The DND group concluded that it was time to propose to Canada's allies a withdrawal of both the Canadian Air Group and the Mechanized Brigade Group from West Germany. According to one senior official, "the Mechanized Brigade Group's heavy equipment was to be pre-positioned in northern Norway and a promise would be made to fly over the troops, and three squadrons of CF-18s in the event of an emergency. Provision was to be made for a transit base in Scotland." This would eliminate the need for a dubious sealift across the Atlantic and Norwegian sea. The Air Transport Group's tasks would be simplified by ending the Canada-Germany runs, leaving for NATO purposes only those between Canada and Northern Europe.7 Canada would achieve more independent control of its forces.
Canadian forces were far better suited for a role in Norway than on the Central Front. However, some saw the Norwegian commitment as untenable. Still, many Canadians would prefer to defend Norway. As Peter Newman noted, "the defence of Norway is a cause Canadians could believe in." Admiral Robert Falls (ret.) testified, "We are naturally allied as a Northern country to Norway, and would be well advised to be closer to Norway rather than farther away."8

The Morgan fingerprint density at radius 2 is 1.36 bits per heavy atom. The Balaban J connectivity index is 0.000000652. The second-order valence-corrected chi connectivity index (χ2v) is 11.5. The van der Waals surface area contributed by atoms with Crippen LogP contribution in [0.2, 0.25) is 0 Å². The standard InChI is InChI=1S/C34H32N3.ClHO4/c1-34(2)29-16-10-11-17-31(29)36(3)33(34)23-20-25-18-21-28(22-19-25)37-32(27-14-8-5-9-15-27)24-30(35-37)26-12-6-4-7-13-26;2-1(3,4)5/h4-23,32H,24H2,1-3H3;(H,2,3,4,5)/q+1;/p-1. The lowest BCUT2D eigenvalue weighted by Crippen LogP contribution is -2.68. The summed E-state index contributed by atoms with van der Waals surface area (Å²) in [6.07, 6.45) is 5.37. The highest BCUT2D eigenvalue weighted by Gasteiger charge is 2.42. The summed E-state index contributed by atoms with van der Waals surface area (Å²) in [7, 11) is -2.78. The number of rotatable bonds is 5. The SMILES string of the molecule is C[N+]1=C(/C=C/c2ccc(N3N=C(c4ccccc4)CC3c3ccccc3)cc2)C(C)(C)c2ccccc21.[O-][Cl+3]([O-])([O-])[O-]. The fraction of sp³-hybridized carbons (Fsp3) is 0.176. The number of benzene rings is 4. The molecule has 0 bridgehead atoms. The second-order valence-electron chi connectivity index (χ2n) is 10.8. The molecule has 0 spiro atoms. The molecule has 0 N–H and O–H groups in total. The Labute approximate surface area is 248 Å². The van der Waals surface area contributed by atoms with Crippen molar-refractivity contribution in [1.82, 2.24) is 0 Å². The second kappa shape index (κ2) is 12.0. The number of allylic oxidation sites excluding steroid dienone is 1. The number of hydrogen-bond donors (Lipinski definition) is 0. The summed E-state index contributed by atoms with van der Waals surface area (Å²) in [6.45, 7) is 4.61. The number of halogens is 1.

There might be substantial savings from this restructuring. Canada would only require a capacity to reinforce Norway with relatively light- armed infantry. Canadian forces would henceforth be based in Canada. Planners tried to appease American strategic concerns. The CF-18s in Europe were to be reassigned to NORAD duties and the money from the Central Front spent upgrading Canadian air defences with additional long-range maritime patrol aircraft and the acquisition of AWACS (airborne warning and control aircraft).
The Politics of Withdrawal in 1985
The proposal received initial approval from U.S. Secretary of Defence Caspar Weinberger. The Americans may have seen this as a chance to gauge the response to a future troop withdrawal of their own. Nielsen and some senior advisers planned to sound out the proposal in Washington, London, Bonn, and Oslo. They never made it to Oslo; the timing was bad. Opposition to NATO policies had grown into movements calling for disarmament. The Reykjavik summit had raised questions about the U.S.'s resolve to defend Europe.
Canada's departure would be seen as proof of chaos and a precedent for the Americans. The expense of decoupling and going it alone would be significant.
The departure would also pose economic problems for the Europeans, who would have to spend more on their own defence and also miss the income from the foreign military. While the West Germans pay for some of the NATO infrastructure, the nearly half-million foreign troops there spend a lot; they are a "tourist/troop trap" of grand proportions.
Mr. Nielsen, No Way!